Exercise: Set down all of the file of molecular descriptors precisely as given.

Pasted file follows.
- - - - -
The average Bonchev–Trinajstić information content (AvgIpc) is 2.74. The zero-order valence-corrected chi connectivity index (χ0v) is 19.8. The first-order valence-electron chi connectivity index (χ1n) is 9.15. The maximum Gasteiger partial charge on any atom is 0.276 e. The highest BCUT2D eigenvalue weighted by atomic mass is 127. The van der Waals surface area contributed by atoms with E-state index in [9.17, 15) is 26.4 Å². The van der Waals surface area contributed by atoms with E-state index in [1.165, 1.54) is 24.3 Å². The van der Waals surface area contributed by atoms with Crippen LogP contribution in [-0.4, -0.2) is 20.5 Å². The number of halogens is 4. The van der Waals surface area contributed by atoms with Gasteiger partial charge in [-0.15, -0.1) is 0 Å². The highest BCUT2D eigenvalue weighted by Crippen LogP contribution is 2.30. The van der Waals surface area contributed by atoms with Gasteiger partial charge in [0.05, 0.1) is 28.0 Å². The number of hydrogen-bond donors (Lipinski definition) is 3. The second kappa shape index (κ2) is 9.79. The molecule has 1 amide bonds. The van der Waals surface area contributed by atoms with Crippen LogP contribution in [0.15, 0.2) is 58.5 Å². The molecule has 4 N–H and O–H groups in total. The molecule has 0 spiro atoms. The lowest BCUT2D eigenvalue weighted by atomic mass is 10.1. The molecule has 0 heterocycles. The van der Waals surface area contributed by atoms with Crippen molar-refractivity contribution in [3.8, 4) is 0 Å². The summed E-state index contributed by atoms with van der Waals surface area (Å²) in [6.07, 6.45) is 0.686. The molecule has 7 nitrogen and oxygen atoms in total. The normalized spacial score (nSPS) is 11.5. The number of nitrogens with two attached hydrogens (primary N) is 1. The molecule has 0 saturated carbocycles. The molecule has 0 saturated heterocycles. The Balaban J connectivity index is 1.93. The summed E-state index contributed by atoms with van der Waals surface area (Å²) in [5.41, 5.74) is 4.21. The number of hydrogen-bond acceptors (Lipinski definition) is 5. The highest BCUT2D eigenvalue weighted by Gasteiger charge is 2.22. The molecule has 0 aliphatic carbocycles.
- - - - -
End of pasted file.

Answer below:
The average Bonchev–Trinajstić information content (AvgIpc) is 2.74. The zero-order valence-corrected chi connectivity index (χ0v) is 19.8. The first-order valence-electron chi connectivity index (χ1n) is 9.15. The maximum Gasteiger partial charge on any atom is 0.276 e. The highest BCUT2D eigenvalue weighted by atomic mass is 127. The van der Waals surface area contributed by atoms with E-state index in [9.17, 15) is 26.4 Å². The van der Waals surface area contributed by atoms with E-state index in [1.165, 1.54) is 24.3 Å². The van der Waals surface area contributed by atoms with Crippen LogP contribution in [-0.4, -0.2) is 20.5 Å². The number of halogens is 4. The van der Waals surface area contributed by atoms with Gasteiger partial charge in [-0.15, -0.1) is 0 Å². The highest BCUT2D eigenvalue weighted by Crippen LogP contribution is 2.30. The van der Waals surface area contributed by atoms with Gasteiger partial charge in [0.05, 0.1) is 28.0 Å². The number of hydrogen-bond donors (Lipinski definition) is 3. The second kappa shape index (κ2) is 9.79. The molecule has 1 amide bonds. The van der Waals surface area contributed by atoms with Crippen LogP contribution in [0.15, 0.2) is 58.5 Å². The molecule has 4 N–H and O–H groups in total. The molecule has 0 spiro atoms. The lowest BCUT2D eigenvalue weighted by atomic mass is 10.1. The molecule has 0 heterocycles. The van der Waals surface area contributed by atoms with Crippen molar-refractivity contribution in [3.8, 4) is 0 Å². The summed E-state index contributed by atoms with van der Waals surface area (Å²) in [6.07, 6.45) is 0.686. The molecule has 7 nitrogen and oxygen atoms in total. The normalized spacial score (nSPS) is 11.5. The number of nitrogens with two attached hydrogens (primary N) is 1. The molecule has 0 saturated carbocycles. The molecule has 0 saturated heterocycles. The Balaban J connectivity index is 1.93. The summed E-state index contributed by atoms with van der Waals surface area (Å²) in [5.41, 5.74) is 4.21. The number of hydrogen-bond acceptors (Lipinski definition) is 5. The highest BCUT2D eigenvalue weighted by Gasteiger charge is 2.22. The molecule has 0 aliphatic carbocycles.